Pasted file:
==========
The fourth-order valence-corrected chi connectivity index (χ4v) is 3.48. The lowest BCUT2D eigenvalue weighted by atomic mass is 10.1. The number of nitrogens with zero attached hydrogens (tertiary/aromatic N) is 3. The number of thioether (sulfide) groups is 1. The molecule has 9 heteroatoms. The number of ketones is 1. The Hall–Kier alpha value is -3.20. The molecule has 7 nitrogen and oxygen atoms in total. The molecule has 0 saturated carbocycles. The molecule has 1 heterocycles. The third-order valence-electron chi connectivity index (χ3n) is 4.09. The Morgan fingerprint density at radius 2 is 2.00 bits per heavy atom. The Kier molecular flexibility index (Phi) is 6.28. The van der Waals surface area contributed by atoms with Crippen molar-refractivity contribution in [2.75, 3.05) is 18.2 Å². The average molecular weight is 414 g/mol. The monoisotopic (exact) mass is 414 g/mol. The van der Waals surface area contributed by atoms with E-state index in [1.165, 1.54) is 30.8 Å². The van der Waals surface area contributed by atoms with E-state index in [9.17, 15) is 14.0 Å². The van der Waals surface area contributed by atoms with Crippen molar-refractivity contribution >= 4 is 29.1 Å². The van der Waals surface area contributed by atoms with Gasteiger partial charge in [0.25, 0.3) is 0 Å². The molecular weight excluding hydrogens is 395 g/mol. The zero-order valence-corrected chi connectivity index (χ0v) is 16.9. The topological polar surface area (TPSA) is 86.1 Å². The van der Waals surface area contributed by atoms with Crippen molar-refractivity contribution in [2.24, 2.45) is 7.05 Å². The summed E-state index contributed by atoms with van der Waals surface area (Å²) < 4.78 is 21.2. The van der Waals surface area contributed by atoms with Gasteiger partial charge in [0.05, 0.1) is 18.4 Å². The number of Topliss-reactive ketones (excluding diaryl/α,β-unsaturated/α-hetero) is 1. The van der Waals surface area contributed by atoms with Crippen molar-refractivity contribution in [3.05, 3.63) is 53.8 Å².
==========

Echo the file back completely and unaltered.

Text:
The fourth-order valence-corrected chi connectivity index (χ4v) is 3.48. The lowest BCUT2D eigenvalue weighted by atomic mass is 10.1. The number of nitrogens with zero attached hydrogens (tertiary/aromatic N) is 3. The number of thioether (sulfide) groups is 1. The molecule has 9 heteroatoms. The number of ketones is 1. The Hall–Kier alpha value is -3.20. The molecule has 7 nitrogen and oxygen atoms in total. The molecule has 0 saturated carbocycles. The molecule has 1 heterocycles. The third-order valence-electron chi connectivity index (χ3n) is 4.09. The Morgan fingerprint density at radius 2 is 2.00 bits per heavy atom. The Kier molecular flexibility index (Phi) is 6.28. The van der Waals surface area contributed by atoms with Crippen molar-refractivity contribution in [2.75, 3.05) is 18.2 Å². The average molecular weight is 414 g/mol. The monoisotopic (exact) mass is 414 g/mol. The van der Waals surface area contributed by atoms with E-state index in [1.165, 1.54) is 30.8 Å². The van der Waals surface area contributed by atoms with E-state index in [9.17, 15) is 14.0 Å². The van der Waals surface area contributed by atoms with Crippen molar-refractivity contribution >= 4 is 29.1 Å². The van der Waals surface area contributed by atoms with Gasteiger partial charge in [0.25, 0.3) is 0 Å². The molecular weight excluding hydrogens is 395 g/mol. The zero-order valence-corrected chi connectivity index (χ0v) is 16.9. The topological polar surface area (TPSA) is 86.1 Å². The van der Waals surface area contributed by atoms with Crippen molar-refractivity contribution in [2.24, 2.45) is 7.05 Å². The summed E-state index contributed by atoms with van der Waals surface area (Å²) < 4.78 is 21.2. The van der Waals surface area contributed by atoms with Gasteiger partial charge in [0.05, 0.1) is 18.4 Å². The number of Topliss-reactive ketones (excluding diaryl/α,β-unsaturated/α-hetero) is 1. The van der Waals surface area contributed by atoms with Crippen molar-refractivity contribution in [3.05, 3.63) is 53.8 Å².